December 10, 2014 — ComicCon is an annual fan convention dedicated to comics, graphic novels, video games, toys, movies, and television—and it used to be my guilty pleasure until geeks and nerds took over pop culture and events like ComicCon went mainstream.
In the 15 years during which I’ve attended ComicCons in San Diego and New York, some things have changed. Unfortunately, others haven’t.
The size of the conventions has exploded. Many more people dress up in costumes, a.k.a. engage in Cosplay—a practice that was once widely mocked. But at this year’s ComicCon in New York, I couldn’t help but notice how much more diverse the audience was than the characters they were impersonating.
There are relatively few black characters in comics, so I noticed plenty of black fans dressing up as white characters like Batman and Robin. Despite a huge increase in female fans, there weren’t many female superheroes or villains to choose from, either. A fan favorite was Harley Quinn (The Joker’s main squeeze). These costumes were often donned against the unsettling backdrop of posters warning that “Cosplay Is Not Consent.” Then there was the Lego display, which featured figures ranging from $16 to $80 of every character you could imagine. However, when a little girl asked for Batgirl or Supergirl, she was told that they had sold out of their very limited stock of female characters just four hours into the first day—yet there were still 30 varieties of Captain America and Batman available.
I was angry on that girl’s behalf, but the oversight also struck a chord with me because Cartoon Network cancelled two of my own favorite animated series, Green Lantern and Young Justice, for having too many female fans. That wasn’t the official reason given, but writer-producer Paul Dini told Kevin Smith the real story on Smith’s podcast, Fatman on Batman. Smith responded with a wonderful profanity-laden rant excoriating TV execs who erroneously believe that (1) the only purpose of a show is to sell toys, (2) girls don’t buy toys, and (3) the only type of toys that sell are action figures.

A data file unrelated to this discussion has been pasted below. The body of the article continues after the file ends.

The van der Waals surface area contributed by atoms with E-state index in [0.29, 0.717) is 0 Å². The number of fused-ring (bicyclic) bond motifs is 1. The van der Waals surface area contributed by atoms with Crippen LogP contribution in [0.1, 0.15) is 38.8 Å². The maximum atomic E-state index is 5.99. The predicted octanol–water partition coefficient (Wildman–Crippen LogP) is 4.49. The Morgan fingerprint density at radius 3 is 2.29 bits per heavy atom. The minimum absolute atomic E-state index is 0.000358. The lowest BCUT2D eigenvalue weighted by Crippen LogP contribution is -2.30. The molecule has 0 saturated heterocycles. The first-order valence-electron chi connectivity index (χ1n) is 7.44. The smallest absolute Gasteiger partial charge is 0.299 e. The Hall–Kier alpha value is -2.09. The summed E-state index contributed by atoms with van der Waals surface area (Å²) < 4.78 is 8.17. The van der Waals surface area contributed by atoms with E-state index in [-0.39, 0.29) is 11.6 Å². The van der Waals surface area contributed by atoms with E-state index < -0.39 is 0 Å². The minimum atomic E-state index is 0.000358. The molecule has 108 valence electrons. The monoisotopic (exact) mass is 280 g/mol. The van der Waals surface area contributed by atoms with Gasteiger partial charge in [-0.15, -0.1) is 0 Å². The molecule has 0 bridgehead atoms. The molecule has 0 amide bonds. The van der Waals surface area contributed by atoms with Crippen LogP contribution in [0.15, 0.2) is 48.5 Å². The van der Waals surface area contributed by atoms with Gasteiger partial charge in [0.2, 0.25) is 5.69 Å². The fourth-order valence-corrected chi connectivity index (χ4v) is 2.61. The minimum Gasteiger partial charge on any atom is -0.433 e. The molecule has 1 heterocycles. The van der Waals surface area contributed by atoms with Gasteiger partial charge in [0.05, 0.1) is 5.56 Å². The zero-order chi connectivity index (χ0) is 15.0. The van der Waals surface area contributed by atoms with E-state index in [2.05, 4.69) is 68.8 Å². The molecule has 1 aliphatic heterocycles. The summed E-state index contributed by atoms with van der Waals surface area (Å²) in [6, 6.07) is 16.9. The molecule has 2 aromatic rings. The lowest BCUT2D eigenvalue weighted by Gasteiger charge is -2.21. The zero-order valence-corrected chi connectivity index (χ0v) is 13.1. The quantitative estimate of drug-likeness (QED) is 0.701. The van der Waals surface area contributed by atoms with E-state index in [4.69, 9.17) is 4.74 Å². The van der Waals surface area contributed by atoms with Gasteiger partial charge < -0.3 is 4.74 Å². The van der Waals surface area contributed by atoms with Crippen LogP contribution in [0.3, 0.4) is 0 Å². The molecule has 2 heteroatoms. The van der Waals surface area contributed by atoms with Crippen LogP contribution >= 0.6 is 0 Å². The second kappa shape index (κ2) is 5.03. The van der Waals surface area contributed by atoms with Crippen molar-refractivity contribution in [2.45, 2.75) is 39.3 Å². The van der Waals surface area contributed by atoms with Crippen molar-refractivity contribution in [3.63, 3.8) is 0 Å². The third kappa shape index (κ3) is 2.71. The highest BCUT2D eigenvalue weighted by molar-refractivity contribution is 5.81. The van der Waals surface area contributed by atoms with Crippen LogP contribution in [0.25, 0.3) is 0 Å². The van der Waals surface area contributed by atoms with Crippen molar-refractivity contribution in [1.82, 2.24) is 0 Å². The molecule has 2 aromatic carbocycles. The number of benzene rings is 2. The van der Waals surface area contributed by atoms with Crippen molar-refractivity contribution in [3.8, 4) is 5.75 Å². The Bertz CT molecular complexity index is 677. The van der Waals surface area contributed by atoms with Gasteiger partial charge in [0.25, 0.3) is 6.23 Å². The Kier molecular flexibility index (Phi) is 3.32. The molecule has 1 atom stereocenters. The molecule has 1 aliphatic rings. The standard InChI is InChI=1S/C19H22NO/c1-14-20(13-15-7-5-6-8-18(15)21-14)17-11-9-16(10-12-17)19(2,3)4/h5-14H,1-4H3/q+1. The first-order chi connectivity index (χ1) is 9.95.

But wait—it gets worse. By now we’ve all heard disturbing reports of women gamers and feminist video game critics who have been harassed and subjected to death threats. The comic book community has a similar problem. For instance, when journalist Janelle Asselin wrote an article for Comic Book Resources criticizing a sexualized drawing of Wonder Girl on a cover of Teen Titans, she faced a torrent of online rage.
The hostile climate that certain fans perpetuate explains why a group of female fans have founded GeekGirl, a women-centered convention just for women and girls. Last month’s GeekGirl included such panels as, (Not So) Strange Appetites: Women and the Horror Fandom, Foam Fight Like A Girl, and The Heroine’s Journey: Moving Beyond [Joseph] Campbell’s Monomyth.
Hopefully some day, women will no longer need a conference of their own to feel safe and equal in the world of ComicCon.